The neighbouring cousin to the popular Bluff Knoll, Toolbrunup Peak is a more extreme version of the tallest peak in the Stirling Range (or Koi Kyenunu-ruff as it is known by the Noongar people) and only about 50m shorter. Standing proudly in the middle of the Stirling Range, this imposing mountain is home to one of the hardest day hikes in the area and combined with the unpredictable weather, it can feel like another world.
If you’re up for an adventure then the 4km return hike to the summit of Toolbrunup is a pretty cool way to spend a few hours. As one of the hardest day hikes in the Stirling Range, you will be climbing non-stop to the summit as you ascend over 500 vertical metres. Unlike Bluff Knoll, the trail is not a series of steps leading all the way up, instead you tackle a fun scree field where you have to scramble up piles of rocks that have been deposited on the side of the mountain over the years.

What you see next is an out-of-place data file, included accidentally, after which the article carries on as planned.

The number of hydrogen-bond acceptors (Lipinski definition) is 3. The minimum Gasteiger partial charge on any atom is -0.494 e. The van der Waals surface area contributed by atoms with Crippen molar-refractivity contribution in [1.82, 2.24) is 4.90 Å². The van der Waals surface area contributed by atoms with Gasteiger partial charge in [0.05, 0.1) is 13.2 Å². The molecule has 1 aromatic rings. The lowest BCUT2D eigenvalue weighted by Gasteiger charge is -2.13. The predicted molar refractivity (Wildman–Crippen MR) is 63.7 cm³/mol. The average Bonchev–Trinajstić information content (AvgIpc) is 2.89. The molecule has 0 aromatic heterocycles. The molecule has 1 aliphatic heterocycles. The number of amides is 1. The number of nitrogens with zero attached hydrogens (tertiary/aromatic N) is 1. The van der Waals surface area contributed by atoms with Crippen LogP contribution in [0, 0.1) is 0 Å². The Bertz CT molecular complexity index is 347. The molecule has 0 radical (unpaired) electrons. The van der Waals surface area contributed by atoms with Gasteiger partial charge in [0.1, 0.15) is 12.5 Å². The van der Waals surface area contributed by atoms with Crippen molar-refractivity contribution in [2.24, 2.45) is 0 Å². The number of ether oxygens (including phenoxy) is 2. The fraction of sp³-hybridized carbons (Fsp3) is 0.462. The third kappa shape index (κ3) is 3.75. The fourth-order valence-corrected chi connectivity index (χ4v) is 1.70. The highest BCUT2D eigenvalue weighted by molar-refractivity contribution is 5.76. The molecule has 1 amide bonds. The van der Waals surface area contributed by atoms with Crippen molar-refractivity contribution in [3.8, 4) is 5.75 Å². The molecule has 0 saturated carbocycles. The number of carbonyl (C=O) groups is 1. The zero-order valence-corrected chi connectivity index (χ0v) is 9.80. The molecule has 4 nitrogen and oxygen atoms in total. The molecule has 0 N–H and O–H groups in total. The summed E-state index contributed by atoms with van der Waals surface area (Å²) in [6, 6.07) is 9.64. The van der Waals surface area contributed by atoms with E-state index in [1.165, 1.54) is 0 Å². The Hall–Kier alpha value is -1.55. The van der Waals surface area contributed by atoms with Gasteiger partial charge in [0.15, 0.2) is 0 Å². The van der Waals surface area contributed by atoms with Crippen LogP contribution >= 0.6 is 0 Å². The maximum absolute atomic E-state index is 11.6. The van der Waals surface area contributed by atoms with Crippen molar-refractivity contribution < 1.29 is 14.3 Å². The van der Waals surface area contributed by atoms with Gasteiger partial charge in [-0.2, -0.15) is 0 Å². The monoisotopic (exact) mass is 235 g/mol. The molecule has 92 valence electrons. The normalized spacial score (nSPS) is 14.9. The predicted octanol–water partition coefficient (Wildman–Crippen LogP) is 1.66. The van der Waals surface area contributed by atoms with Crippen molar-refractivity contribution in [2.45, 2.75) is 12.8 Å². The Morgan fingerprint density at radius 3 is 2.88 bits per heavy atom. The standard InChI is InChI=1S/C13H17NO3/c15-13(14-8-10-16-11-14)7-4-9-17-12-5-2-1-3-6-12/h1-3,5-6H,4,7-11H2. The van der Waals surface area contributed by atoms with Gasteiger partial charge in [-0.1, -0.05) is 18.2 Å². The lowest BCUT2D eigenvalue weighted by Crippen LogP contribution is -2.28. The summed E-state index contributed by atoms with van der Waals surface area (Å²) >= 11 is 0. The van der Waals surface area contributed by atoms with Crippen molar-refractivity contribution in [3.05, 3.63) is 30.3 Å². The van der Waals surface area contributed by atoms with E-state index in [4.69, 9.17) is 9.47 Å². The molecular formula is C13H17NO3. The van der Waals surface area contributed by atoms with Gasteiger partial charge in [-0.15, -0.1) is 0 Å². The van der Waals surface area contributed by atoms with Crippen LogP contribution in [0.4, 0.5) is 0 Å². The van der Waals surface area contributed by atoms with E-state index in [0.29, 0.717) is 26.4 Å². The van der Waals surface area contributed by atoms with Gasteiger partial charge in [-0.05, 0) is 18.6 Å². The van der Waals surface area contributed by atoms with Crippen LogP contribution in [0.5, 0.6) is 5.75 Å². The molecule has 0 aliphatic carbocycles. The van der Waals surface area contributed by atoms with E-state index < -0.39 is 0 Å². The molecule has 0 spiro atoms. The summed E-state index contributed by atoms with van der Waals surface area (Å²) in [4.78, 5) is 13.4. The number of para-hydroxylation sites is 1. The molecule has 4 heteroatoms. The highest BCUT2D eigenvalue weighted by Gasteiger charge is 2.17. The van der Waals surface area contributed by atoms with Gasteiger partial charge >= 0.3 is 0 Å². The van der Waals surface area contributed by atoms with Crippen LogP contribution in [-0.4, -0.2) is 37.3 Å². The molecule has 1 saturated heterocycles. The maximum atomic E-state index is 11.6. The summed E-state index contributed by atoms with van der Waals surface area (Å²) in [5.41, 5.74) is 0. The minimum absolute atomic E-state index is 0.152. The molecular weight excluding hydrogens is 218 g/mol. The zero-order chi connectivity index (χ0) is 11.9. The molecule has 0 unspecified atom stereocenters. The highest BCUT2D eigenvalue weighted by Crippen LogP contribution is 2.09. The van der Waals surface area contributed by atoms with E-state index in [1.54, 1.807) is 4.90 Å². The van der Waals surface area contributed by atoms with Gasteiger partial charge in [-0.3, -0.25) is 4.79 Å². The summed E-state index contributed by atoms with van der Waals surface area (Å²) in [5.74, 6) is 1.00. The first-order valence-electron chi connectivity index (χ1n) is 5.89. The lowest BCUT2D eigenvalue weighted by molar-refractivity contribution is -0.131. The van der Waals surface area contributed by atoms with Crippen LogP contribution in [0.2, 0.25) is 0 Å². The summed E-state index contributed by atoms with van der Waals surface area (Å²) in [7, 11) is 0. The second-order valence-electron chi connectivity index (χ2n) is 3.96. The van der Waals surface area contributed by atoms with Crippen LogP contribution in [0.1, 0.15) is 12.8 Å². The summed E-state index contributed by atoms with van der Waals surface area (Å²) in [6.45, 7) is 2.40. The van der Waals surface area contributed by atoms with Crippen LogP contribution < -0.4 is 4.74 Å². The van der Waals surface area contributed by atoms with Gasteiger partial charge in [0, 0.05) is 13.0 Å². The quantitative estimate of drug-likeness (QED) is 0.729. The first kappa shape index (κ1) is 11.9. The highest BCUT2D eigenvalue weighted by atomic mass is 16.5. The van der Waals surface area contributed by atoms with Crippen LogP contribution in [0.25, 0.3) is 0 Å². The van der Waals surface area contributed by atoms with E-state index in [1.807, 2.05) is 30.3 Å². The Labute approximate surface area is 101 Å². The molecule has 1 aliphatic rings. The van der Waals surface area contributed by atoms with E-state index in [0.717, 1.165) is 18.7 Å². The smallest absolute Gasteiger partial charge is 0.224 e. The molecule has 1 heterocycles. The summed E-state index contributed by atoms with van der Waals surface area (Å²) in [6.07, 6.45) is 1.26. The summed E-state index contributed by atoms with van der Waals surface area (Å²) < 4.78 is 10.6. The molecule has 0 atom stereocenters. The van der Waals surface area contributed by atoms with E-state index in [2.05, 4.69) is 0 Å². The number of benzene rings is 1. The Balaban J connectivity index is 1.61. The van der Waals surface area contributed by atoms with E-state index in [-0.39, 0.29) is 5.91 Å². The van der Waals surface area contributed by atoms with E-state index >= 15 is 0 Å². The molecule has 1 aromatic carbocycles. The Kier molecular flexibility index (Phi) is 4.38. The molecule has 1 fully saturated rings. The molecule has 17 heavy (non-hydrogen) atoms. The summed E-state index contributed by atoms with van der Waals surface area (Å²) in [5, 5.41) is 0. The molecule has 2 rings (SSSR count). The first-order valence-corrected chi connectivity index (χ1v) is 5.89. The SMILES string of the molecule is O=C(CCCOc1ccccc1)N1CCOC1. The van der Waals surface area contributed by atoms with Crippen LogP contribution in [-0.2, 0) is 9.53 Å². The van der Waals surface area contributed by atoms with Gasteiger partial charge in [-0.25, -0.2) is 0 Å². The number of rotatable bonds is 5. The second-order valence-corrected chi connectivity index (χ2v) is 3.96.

A series of posts stops you getting lost and once you reach the saddle there is one last section of rocky ledges to negotiate before you reach the summit. Once there you will get 360-degree views across the landscape where you’ll be able to see all the other major peaks in the area along with the Porongurups to the south. If you’re keen then you can start your hike in the dark and aim to arrive at the summit for a sunrise you won’t forget.
The weather conditions in the Stirling Range are unique to the area and can change very quickly. Always carry a rain jacket and warm clothing, especially from autumn through spring and be wary if conditions turn. High winds near the summit can makes things difficult, especially on the narrow rocky sections so wear good footwear (something with plenty of grip) and don’t take unnecessary risks.
Photos by @nic__buchanan, @mayhem85, @life0fpy, @cjo_runhappy, @naturebynathan, @nic__buchanan & @ryanmazure
Research & words by @thelife0fpy
Perth Western Australia Travel Photo
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